Receivers

Marantz SR6003 7.1 A/V Receiver

ARTICLE INDEX

Calibration and the Remote

Marantz SR6003 7.1 A/V Receiver

Marantz SR6003 7.1 A/V Receiver

The on-screen menus on the Marantz were very easy to navigate. While I don’t think the basic white text on a blue background GUI design will win any awards, it was well laid out, easy to navigate, and didn’t slow me down in any way. In fact, I was able to accomplish most setup tasks without even glancing at the very clearly written user manual. One feature I loved was the ability to rename any of the inputs using an on-screen keyboard. While it took a bit of time to do this using the remote, it was well worth the effort. This will most likely make it much easier for family members to find the appropriate input if you are not around to turn things on. After all, who really knows what source “Aux2” controls besides you?

Marantz SR6003 7.1 A/V Receiver

Speaking of the remote, the fully programmable unit included with the SR6003 is not too bad as far as stock remotes go. It has full macro and learning capability as well as being fully backlit. However, I couldn’t find a way to adjust the time that the backlighting stayed on. Also, many of the frequently used buttons while in “AMP” mode (which controls the receiver), such as “Pure/Source Direct,” “EQ,” “M-Dax,” “Lip Sync,” and “Mute” are not labeled on the backlit buttons, but rather in small text on the black plastic above the buttons, making them almost impossible to find without turning the lights on.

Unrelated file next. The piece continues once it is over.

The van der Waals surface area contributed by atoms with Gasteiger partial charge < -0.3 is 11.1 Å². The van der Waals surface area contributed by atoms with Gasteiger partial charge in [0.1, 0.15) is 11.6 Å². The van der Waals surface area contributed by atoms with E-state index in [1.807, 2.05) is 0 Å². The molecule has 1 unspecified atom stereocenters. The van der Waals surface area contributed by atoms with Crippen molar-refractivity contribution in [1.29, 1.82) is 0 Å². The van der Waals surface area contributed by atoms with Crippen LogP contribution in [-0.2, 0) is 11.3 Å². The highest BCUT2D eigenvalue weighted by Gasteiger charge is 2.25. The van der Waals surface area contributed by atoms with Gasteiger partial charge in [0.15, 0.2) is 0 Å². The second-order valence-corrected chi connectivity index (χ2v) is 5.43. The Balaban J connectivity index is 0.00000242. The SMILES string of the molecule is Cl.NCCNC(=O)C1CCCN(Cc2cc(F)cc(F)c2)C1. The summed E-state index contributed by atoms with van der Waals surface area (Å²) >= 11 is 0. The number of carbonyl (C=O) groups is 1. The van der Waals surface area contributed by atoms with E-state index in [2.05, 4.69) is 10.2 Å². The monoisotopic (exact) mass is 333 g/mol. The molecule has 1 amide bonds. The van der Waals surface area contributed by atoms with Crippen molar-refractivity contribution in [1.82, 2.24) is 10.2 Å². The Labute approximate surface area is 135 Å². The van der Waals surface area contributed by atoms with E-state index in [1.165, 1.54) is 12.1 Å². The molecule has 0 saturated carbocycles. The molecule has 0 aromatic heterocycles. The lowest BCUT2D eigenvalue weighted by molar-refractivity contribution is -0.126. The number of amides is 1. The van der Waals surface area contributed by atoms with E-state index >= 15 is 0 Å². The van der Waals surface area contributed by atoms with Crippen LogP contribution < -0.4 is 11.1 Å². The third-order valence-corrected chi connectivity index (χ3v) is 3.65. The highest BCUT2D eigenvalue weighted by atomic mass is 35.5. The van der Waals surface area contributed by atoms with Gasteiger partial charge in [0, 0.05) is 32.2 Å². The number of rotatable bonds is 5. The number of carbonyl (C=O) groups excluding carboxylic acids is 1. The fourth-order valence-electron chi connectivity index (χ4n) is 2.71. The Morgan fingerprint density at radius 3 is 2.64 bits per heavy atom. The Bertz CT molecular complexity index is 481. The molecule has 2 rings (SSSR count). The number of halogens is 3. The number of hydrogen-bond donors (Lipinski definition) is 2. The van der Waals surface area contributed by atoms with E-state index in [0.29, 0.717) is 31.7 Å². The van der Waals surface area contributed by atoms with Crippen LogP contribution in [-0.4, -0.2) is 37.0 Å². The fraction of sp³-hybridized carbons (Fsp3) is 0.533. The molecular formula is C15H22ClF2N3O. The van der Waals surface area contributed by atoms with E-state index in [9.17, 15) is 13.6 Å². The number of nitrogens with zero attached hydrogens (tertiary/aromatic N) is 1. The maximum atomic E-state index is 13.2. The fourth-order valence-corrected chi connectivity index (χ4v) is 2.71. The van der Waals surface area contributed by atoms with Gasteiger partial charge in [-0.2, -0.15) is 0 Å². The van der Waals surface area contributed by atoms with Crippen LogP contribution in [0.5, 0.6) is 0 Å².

Marantz has also decided that you must push a source button twice before the receiver decides to change to the new input, an odd decision if you ask me. I also had issues with the range on the stock remote. Despite being only about 11 feet from the receiver and at an angle of barely 20 degrees, I had problems with the receiver responding to remote commands. I quickly found myself creating a new configuration file for my Home Theater Master MX-850 remote to control the SR6003. The issues with the receiver failing to respond to commands disappeared when using the MX-850.

The SR6003 was my first experience with the Audyssey MultEQ processing system. Following the clearly written instructions in the manual and from the on-screen display, I performed my first Audyssey calibration using the maximum number of measurements allowed by MultEQ; six. Audyssey nailed all speaker distances and trim levels perfectly. The crossover point to my “small” surround and center speakers was still a bit higher than I’d like at 100Hz, but it was close. While on the topic of crossover points, one thing I’d like to see Marantz implement is the ability to set crossover points individually per speaker. My center channel will easily do 60Hz in my room, and my left and right surrounds will go down to about 50-55Hz. My back surrounds are smaller and start to fall off around 90Hz. Audyssey uses a “least common denominator” approach and sets the crossover point based upon the -3 Db level of your smallest speakers. After running Audyssey, I just went back into the setup menu and lowered the crossover point to the THX recommended spec of 80Hz.